4. Emphasize Prosecution of Gun Violence and Gun Crime
It goes without saying that using a gun for a crime is, in fact, a crime. Putting an emphasis on gun crime prosecutions means that these crimes will be strongly punished — and strongly pursued. No, it isn’t ideal if a gun crime is prosecuted, rather than prevented, but by making it more likely that using a gun will make a criminal pay for their crimes, we can take criminals — and guns — off the street.
3. Direct the Centers for Disease Control to Research Gun Violence
With the number of gun deaths in the United States, it’s clear that guns represent a public health hazard. You’d expect the CDC would study this, but you’d be wrong; the law prohibits the CDC from “promot[ing] gun control.” Out of an overabundance of caution, the CDC has avoided researching gun violence because their conclusions might show that gun control would be helpful, and since facts have a liberal bias, that would make Wayne LaPierre cry.
Obama’s directive lets the CDC off the hook, saying, essentially, that you can research stuff and provide facts, as long as you don’t promote anything in the process. It’s not perfect, of course, but it will allow vital public health research to go forward, and may just help us find ways to reduce gun violence in the long run.
2. Require Background Checks for All Gun Purchases
Obama can’t do this by executive order — he’ll need Congress to pass a law to put this into effect. Still, this would have a significant impact on gun violence. Right now, gun dealers must perform criminal background checks on buyers — but this restriction does not apply to sellers at gun shows or individual sellers. Extending the background check requirement would make it harder for people with violent pasts to get their hands on weapons, and make it harder for “straw buyers” to get away with purchasing weapons for criminals.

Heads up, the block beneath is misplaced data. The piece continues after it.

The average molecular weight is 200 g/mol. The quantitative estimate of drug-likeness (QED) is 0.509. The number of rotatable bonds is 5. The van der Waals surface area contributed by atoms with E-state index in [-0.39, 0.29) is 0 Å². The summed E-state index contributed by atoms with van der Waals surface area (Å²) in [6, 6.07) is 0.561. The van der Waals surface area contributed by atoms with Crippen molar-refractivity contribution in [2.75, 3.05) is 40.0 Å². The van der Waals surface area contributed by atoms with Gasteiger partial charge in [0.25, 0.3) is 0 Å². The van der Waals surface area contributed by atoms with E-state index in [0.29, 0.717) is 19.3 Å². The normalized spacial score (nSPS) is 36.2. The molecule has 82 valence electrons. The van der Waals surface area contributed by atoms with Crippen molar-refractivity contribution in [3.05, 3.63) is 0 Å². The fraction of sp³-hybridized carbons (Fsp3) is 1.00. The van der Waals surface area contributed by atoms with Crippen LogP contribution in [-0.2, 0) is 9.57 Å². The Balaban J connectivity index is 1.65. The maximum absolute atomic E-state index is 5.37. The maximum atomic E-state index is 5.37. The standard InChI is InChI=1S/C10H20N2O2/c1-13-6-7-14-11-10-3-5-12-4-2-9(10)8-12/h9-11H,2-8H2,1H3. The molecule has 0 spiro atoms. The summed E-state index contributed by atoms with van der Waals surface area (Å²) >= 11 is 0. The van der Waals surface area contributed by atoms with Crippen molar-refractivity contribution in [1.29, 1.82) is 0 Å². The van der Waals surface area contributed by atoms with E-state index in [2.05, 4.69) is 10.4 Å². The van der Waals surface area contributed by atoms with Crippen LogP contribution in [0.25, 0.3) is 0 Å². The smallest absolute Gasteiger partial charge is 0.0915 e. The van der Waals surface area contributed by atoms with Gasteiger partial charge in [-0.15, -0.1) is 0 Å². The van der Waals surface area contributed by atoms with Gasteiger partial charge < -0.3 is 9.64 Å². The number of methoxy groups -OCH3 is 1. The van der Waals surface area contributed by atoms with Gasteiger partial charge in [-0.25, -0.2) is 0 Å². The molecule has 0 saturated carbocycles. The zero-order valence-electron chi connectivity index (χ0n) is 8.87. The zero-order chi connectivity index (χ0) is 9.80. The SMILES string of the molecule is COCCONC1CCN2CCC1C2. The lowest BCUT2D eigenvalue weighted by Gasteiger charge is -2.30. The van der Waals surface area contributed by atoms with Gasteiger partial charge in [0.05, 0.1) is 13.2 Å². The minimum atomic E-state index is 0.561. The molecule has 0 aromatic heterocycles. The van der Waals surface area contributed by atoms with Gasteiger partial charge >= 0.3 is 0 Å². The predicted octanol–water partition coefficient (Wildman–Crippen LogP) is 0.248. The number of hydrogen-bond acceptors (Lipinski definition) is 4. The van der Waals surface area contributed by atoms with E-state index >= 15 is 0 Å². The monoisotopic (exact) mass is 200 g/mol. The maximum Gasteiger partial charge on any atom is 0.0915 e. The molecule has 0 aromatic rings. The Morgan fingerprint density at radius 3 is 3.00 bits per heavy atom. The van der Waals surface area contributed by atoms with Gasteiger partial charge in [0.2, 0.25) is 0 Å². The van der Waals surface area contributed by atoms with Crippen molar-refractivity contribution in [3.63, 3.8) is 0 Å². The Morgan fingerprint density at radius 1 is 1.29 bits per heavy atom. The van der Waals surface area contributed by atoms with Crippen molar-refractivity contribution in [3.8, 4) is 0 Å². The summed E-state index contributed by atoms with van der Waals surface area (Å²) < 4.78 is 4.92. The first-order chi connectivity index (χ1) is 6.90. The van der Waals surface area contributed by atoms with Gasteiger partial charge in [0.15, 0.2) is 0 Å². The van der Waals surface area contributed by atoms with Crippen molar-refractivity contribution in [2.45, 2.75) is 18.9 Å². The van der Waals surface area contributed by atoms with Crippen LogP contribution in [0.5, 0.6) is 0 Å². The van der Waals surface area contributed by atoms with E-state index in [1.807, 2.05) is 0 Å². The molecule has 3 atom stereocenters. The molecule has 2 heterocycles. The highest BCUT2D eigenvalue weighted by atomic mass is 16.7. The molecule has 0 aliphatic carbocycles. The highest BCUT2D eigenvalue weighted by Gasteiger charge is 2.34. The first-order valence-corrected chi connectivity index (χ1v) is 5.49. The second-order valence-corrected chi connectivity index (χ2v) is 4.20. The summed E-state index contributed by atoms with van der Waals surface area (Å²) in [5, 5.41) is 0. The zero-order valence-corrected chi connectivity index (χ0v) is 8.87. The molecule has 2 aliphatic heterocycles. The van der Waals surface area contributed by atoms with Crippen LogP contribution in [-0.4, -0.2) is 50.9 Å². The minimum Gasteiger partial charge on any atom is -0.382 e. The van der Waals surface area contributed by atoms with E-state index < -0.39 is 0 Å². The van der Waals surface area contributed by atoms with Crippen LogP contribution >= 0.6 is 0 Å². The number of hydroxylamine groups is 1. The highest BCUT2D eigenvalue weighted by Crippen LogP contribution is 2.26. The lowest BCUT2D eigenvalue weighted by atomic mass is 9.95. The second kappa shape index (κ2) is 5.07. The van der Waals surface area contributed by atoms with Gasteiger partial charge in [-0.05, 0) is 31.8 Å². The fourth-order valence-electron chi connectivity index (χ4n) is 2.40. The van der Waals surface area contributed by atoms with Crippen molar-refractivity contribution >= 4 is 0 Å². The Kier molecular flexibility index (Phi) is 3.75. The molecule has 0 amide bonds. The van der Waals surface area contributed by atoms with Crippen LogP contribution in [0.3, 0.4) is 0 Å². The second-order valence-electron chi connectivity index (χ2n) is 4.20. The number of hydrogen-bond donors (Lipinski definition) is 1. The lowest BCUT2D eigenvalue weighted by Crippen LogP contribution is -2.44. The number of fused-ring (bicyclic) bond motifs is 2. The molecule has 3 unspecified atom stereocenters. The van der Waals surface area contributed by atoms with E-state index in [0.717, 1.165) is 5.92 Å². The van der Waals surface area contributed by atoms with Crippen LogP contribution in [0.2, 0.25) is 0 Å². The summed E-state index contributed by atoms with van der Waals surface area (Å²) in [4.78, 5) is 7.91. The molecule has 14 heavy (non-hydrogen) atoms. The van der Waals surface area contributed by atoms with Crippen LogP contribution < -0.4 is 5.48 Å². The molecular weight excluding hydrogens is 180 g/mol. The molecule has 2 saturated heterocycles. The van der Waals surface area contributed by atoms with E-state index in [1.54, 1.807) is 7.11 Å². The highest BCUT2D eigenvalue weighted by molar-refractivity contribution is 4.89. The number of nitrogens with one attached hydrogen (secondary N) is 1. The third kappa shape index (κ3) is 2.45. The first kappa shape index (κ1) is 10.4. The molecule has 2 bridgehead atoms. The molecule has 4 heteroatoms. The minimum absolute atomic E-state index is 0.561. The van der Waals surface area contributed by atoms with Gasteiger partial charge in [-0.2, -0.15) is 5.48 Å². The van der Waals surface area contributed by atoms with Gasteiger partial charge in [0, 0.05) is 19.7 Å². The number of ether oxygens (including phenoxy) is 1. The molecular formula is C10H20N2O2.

1. Pass a New Assault Weapons Ban
Again, this will require Congress to act, and there’s no guarantee they will. An assault weapons ban may be popular, but the Republicans in the House are beholden to a base that views any regulation of weapons as an assault on liberty.
If an assault weapons ban were to pass, however, it would make it harder for the next mass shooter to kill as efficiently. Sure, there will still be oversized-magazines on the market, not to mention a bunch of semiautomatic weapons. Still, the ban makes it harder to buy the worst type of weapons. When assault rifles are no longer for sale at Walmart, Americans will be safer.
Obviously, not all of these changes will take effect, and none of them will prevent every possible shooting. That should not be the measure of whether the regulations work. Just as no seat belt can save every crash victim, no gun law can stop every killer. That doesn’t mean we should stop pushing for people to wear seat belts, though, and it certainly doesn’t mean we can’t regulate our militias.